F1 drivers warned about slow laps after first Monza practice

F1 race director Michael Masi has issued a warning to the grid about driving too slowly following a handful of incidents in opening practice for the Italian Grand Prix.

F1 drivers warned about slow laps after first Monza practice

The high-speed nature of the Monza circuit means drivers often look to try and complete a fast lap behind another car to make use of the powerful slipstream and tow on offer.

But this has led to a number of incidents in recent years where drivers run deliberately slowly to avoid leading a train of cars, seen most notably in qualifying last year where the majority of the field missed the line to begin their final Q3 laps.

During first practice for the 2020 race on Friday, there were a number of complaints from drivers about cars running slowly on the racing line.

"I think it's getting quite dangerous with how slow people are going," said McLaren's Lando Norris over team radio during opening practice at Monza.

"They're just driving on the racing line and so on. I don't know, I think they need to say something."

Racing Point's Lance Stroll told his team that cars had "just stopped" mid-corner, while Mercedes' Valtteri Bottas called two drivers "blind" for getting in his way.

The complaints have prompted F1 race director Masi to issue a reminder to drivers about driving unnecessarily slowly ahead of second practice this afternoon.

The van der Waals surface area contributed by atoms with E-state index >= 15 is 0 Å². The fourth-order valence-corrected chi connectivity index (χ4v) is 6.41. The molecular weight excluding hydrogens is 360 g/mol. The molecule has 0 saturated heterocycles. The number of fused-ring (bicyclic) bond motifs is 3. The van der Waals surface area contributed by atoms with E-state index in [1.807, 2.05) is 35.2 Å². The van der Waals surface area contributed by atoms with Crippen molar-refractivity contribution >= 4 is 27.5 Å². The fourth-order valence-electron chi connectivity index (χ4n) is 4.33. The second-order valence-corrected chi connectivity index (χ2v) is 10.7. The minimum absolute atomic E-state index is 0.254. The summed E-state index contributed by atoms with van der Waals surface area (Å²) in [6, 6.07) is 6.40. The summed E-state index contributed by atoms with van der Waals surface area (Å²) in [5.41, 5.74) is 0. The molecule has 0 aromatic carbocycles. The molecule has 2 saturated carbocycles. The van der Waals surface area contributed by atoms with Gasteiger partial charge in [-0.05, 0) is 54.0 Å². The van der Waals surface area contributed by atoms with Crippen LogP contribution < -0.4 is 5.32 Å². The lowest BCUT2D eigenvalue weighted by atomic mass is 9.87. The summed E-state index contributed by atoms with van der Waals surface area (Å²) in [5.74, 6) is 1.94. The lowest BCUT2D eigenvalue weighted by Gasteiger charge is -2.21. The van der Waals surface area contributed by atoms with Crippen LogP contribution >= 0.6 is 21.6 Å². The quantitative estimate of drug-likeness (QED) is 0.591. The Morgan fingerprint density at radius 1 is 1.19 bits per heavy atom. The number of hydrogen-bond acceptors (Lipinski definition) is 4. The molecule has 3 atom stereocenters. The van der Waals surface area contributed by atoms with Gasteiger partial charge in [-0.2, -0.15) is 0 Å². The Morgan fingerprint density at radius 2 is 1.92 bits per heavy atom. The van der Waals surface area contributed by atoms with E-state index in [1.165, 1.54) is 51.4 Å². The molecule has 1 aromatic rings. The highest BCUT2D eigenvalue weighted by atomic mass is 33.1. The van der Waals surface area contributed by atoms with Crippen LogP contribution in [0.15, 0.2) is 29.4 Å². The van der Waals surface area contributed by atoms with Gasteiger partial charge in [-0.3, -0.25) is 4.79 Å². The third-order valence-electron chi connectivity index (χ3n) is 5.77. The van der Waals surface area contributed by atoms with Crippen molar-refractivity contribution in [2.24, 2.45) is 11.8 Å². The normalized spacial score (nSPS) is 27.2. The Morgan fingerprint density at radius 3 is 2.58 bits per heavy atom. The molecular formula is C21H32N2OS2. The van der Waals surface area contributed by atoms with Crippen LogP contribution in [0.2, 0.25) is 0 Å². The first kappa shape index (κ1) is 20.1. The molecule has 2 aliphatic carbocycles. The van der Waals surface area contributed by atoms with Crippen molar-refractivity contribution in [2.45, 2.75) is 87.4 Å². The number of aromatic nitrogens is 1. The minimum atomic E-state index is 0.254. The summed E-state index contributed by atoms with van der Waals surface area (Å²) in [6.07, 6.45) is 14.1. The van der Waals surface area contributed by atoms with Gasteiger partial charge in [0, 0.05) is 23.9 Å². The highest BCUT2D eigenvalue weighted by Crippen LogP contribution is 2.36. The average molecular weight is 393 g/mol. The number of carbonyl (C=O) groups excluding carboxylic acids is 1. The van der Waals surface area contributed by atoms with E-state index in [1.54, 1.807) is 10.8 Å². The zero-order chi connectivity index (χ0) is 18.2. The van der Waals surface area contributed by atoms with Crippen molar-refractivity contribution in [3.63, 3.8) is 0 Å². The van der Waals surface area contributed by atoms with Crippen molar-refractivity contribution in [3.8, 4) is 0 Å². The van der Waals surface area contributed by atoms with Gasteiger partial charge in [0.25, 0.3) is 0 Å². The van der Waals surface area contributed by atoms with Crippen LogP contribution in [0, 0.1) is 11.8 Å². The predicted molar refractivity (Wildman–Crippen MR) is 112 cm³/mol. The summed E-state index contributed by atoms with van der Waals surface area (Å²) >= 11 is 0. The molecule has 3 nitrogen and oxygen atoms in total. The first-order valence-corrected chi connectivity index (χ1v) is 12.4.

"Each Competitor and Driver is reminded of the provisions of Article 27.4 of the Formula 1 Sporting Regulations," the note from Masi reads.

"For reasons of safety, during each practice session, acts such as weaving across the track to hinder another car may be referred to the stewards.

"During Free Practice session 3 and the Qualifying Practice, the time published in accordance with Item 8 of the Race Directors Event Notes will be used as a guide by the stewards to determine if a Driver is considered to be driving unnecessarily slowly on an out lap or any warm up lap."

Item 8 of the event notes confirms the maximum time allowed on an in-lap will be issued following Friday's running, but this will be judged by the stewards' accordingly.

Haas driver and GPDA director Romain Grosjean said on Thursday that he expected qualifying to be the "same story" as last year due to the need to get a tow, and that he would prefer one-shot qualifying.

"Everyone would go for a tow, and you need one here to get a good lap," Grosjean said.

"If it's down to me, it would be one lap per driver, one after each other, and then there wouldn't be any issues with slow cars or slow laps or whatever.

"But I guess it would be complicated and up to us to deal as best we can."

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Series Formula 1
Event Italian GP
Author Luke Smith
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